On Monday, we wrote about a Netgear router bug that opened up a gaping remote access hole.
Simply put, if your router has the bug, then anyone who can make a web request to it can send it any Unix command they like, and the router will run that command as the root user.
An attacker could therefore read and change your network configuration; spy on your traffic; co-opt you into a botnet; redirect you to ads, unsavoury sites or malware; and much more.
Here’s what you need to know.
Our immediate advice was :
- Make sure that your router’s web management interface is not visible from the internet so that any attack would have to come from inside your network.
- Watch Netgear’s security advisory for a firmware update to patch the problem.
- Consider turning the bug against itself by using the exploit to shut down the web management interface where the bug is found.
The good news is that Netgear is rising to the challenge of addressing this, testing routers in its range to find the extent of the vulnerability, and working on firmware updates for those models that have the bug.
The bad news is that the vulnerability is more serious, or at least it is very much easier to exploit, than we first thought when we advised you simply to check that the Remote Management feature was turned off.
Here’s where we are now.
Q. Which routers are vulnerable?
As at 2016-12-21T00:25Z, Netgear listed the following models: R6250, R6400, R6700, R6900, R7000, R7100LG, R7300DST, R7300, R7900, R8000, D6220, D6400.
This list may change, so check from time to time with Netgear on its appropriate support page, Security Advisory for VU 582384.
Q. Can I be hacked directly from outside?
Only if an attacker can directly connect to the web interface on your router from the internet (the WAN port on your router).
This requires the Remote Management option to be turned on; fortunately it is off by default and so the web interface is only accessible via your router’s LAN ports or Wi-Fi.
You can check this setting by following the instructions in our earlier article.
Q. Can I be hacked directly from the inside?
Anyone on your network, such as friends who know your Wi-Fi password (or others who can guess it), could issue a malicious web request and mess with your router.
Q. Can I be hacked indirectly from the outside?
As a commenter on our earlier article pointed out, most Netgear routers have a default network address (IP number) of
So, anyone who sends you an email or attracts you to a web page could booby-trap it with a malicious URL starting
http://192.168.1.1/cgi-bin that, if innocently clicked by a user inside your network, could trigger the bug.
Worse still, as others have pointed out, a booby-trapped web page could be rigged up to refer to an image file supposedly stored at
If you were to load the page, the page would try to load the image, and your browser would try to visit the dangerous URL.
Of course, no image would load, but by then the damage could already have been done.
Q. Can I change my network’s IP number?
Yes. You can use any of the so-called private network number ranges consisting of
172.[16-31].x.x, giving you a wide choice of network numberings to make it harder for crooks to guess.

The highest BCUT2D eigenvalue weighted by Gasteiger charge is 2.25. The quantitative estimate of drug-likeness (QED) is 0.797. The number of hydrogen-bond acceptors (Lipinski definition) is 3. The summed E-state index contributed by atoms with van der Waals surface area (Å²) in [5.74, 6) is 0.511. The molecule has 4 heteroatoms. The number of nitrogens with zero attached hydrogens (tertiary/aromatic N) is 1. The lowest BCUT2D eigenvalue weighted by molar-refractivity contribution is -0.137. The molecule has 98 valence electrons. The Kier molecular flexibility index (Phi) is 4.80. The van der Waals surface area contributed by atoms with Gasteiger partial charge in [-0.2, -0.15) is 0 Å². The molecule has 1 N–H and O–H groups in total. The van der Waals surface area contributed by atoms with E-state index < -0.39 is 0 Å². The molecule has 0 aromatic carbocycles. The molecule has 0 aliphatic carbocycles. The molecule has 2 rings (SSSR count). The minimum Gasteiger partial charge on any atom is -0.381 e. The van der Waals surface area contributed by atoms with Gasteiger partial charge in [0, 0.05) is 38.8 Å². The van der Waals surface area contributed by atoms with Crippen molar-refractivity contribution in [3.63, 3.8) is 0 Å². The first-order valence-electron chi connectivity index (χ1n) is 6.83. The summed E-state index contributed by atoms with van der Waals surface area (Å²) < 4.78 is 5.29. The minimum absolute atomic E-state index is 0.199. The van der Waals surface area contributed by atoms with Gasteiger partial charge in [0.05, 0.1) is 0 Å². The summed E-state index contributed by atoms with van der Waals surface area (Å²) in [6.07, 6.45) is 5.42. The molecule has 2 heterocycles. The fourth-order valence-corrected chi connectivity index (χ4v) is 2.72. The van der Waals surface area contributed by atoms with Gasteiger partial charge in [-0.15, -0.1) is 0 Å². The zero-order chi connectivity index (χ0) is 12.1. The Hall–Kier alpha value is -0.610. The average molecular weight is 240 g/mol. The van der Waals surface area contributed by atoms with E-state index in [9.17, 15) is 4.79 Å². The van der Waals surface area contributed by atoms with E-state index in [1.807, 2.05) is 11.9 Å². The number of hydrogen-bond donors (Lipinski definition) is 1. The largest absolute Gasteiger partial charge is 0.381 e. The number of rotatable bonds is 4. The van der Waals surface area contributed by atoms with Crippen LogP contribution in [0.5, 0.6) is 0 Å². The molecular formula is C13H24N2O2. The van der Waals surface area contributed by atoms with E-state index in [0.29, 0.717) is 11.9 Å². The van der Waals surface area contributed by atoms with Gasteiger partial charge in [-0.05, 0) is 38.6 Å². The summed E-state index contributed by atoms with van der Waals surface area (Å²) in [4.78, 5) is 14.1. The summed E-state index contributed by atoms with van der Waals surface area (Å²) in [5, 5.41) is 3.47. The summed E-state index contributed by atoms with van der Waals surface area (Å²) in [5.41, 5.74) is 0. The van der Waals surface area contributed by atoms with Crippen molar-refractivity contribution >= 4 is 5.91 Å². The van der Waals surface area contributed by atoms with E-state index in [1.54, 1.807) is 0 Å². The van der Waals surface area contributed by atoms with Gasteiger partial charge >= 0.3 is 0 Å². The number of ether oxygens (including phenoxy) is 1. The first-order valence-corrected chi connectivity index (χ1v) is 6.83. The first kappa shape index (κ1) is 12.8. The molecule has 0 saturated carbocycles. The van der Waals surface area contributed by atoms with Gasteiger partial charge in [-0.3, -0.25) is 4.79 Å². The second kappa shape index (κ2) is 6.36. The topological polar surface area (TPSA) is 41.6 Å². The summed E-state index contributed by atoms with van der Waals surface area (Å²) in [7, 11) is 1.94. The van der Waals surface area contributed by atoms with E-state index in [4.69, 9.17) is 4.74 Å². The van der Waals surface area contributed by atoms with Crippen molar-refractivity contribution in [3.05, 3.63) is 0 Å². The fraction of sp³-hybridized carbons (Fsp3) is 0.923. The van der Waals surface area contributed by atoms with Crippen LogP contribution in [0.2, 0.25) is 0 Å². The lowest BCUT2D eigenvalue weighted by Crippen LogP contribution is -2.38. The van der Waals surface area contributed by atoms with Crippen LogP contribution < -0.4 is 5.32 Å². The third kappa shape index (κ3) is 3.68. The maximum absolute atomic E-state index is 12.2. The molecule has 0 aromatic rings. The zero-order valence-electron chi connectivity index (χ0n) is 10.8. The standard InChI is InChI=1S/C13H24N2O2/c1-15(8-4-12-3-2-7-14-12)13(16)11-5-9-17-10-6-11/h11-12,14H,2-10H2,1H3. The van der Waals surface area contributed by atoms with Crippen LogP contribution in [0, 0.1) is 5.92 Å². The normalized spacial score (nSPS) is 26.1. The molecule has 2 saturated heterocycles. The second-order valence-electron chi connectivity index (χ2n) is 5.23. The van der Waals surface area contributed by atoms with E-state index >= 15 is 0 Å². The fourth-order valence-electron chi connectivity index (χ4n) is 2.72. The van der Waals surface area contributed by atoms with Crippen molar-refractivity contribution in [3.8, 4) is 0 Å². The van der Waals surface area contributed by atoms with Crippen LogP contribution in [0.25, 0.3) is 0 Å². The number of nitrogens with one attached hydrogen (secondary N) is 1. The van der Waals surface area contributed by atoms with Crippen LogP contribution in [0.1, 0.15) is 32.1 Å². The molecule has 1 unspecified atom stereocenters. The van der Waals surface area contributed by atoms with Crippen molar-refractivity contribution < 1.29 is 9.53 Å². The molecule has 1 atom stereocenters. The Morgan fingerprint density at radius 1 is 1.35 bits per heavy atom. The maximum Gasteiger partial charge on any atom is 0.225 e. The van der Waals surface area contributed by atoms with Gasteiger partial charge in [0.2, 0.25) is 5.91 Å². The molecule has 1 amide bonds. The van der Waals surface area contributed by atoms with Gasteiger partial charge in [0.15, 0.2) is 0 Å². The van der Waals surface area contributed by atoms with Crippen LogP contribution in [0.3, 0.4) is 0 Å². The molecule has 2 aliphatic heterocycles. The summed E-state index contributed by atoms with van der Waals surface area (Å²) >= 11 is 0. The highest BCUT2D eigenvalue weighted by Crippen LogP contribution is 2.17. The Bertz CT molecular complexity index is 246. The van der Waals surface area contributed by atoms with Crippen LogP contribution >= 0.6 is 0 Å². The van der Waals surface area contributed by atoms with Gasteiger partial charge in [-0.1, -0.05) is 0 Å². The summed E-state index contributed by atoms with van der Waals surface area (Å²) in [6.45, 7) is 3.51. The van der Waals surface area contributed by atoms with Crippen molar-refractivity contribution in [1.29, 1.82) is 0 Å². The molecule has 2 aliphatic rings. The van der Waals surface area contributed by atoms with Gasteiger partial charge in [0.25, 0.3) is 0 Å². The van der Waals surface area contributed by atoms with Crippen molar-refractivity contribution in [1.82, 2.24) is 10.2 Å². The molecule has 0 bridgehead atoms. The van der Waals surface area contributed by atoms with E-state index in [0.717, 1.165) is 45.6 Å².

To do this, use the
LAN Setup screen in your router’s web interface.
Q. Will changing my network numbering help?
Sort of, because crooks won’t easily be able to guess the numbers you used.
Fortunately, with about 16 million to choose from in the
10.x.x.x.x range (plus another million in
172.[16-31].x.x and about 65,000 in
192.168.x.x), this could take ages and you would probably notice.
But there’s another problem.
So that you don’t have to remember your network number, Netgear routers automatically convert the domain name
routerlogin.net into the IP address of your router if try to access it from your own LAN.
Sadly, this convenience is handy for crooks, too, because they no longer need to guess your IP number.
Q. Can I turn off the routerlogin.net redirection feature?
We don’t think so.
The redirection is performed by the DNS server in your router, and if your computer gets its network configuration from the router (this is called DHCP, short for Dynamic Host Configuration Protocol), it will be told to rely on the router for its DNS.
You would need to override the DNS setting manually on your computer, for example to rely on Google’s free DNS at
18.104.22.168 instead, but that wouldn’t reconfigure other computers that might connect to your network.
Q. Can I test my own router?
Try visiting this URL:
That should send a web request to the potentially vulnerable software component in your router.
If the exploit works, your router will run the command
uname, a Unix utility that prints out the identity of the operating system, which is
Linux on Netgear routers.
So, if you see a regular-looking error message, we think you are safe because your router didn’t run the unwanted command.
But if you see a web page including output that consists of the word
Linux, you should assume the exploit worked because the command named in the URL ran.
Q. Can I use the exploit to fix the bug?
As we explained in our earlier article, a UK security researcher has suggested using this URL as a trick to tell your router to kill off the web interface, which temporarily kills off the bug at the same time.
Don’t forget that if your router reboots, for example after a power outage, the web interface will come back up, too.
Q. Is there a patch for my router yet?
Check with Netgear on its appropriate support page, Security Advisory for VU 582384.
As at 2016-12-21T00:25Z, eleven router models had firmware updates available (four had official updates; seven had beta updates). Check the list above for the latest update list.